The excessively dismissive view of democracy in Marxist theory can be traced to faulty intellectual history. Reading the classics of Marxist theory-all produced in the world of nineteenth century European capitalism, because Russian writers were also inhabitants of a long nineteenth century-it is possible to conclude that Marxist theory is inherently hostile to the very ideals of democracy. Marx, Engels, and Lenin wrote withering critical denunciations of ‘bourgeois democracy’ as a political regime, characterizing it, in a fascinating range of negative metaphors, from being a ‘dictatorship of the bourgeoisie’ to a malodorous pigsty. The essence of the argument is that what is offered as ‘liberal democracy’ is simply a masked version of political rule in which the bourgeoisie imposes its class will on all other subordinate classes in society, precluding the possibility of resistance. Resistance, when it occurs, is bloody and revolutionary. Historically, such resistance usually filed-as Engels expected in a famous text-crushed by political counter-revolutions which were orchestrated by a coalition of the bourgeoisies and reactionary feudal elites. These judgments, analyses, and expectations were broadly true, or at least plausible-in their time.
What I’m implying is that these analyses were true in their time, not in ours. For the stark fact is that what is called ‘democracy’ is today a quite distinct form which undoubtedly emerged genetically from transformations of what Marx called ‘bourgeois democracy’, but is structurally, in its character and consequence, fundamentally different.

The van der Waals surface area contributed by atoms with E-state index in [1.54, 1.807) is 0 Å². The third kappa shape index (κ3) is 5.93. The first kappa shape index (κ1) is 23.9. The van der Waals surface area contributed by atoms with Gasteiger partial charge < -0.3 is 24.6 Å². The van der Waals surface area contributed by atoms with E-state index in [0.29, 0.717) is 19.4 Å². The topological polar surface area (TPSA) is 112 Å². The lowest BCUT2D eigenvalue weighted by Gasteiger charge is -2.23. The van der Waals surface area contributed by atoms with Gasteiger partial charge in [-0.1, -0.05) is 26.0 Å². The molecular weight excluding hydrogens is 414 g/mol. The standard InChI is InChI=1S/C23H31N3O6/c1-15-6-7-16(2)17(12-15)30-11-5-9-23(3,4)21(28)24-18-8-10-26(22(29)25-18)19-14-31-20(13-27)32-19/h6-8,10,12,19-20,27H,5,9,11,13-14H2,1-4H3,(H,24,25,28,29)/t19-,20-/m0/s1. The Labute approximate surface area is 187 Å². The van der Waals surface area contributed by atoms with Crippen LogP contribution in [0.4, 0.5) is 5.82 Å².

If this argument is true, then it has a serious implication for Marxist critiques of ‘bourgeois democracy’. It suggests that Marx never saw what we call democracy today: what he saw and criticized, often with great force and justification, was a different form of rule-the two a being united simply by a misleadingly historically durable term-‘liberal democracy’ or ‘bourgeos democracy’. The term democracy history in Western cultures, from ancient Athens to contemporary Europe: but over its different periods it designates substantially different forms of political rule. The terminology causes confusion if its users fail to note a very simple Skinnerian principle. The similarity of a term does not indicate the similarity of a concept, as Skinner showed forcefully, or an identity of its institutional referent. The confusion in Marxist thinking is due to a simple problem of anachronistic description: because Marx uses the terms ‘bourgeois democracy’ for a form of rule, and we do too, it is assumed, without conceptual discrimination, that they are the same . Marx would have had to be clairvoyant to have produced a ciritqueof a political form which emerged more than half a century after his death. His critique was right for the historical period to which it pertained: the form of property based liberal constitutionalism (of the kind Locke defended) suffered from precisely the disabilities that Marx described. But what we describe as democracy today is not liberal in the Lockean sense: the meaning of liberalism has become transformed in the age of universal suffrage and there have been significant modifications to the capitalist system that Marx experienced. The tendency towards greater attention to the economy that accompanies much marxist thinking has made Marxist observers update their analysis of economic structures without adequately noting that political change change gives new meanings to old political terms and concepts.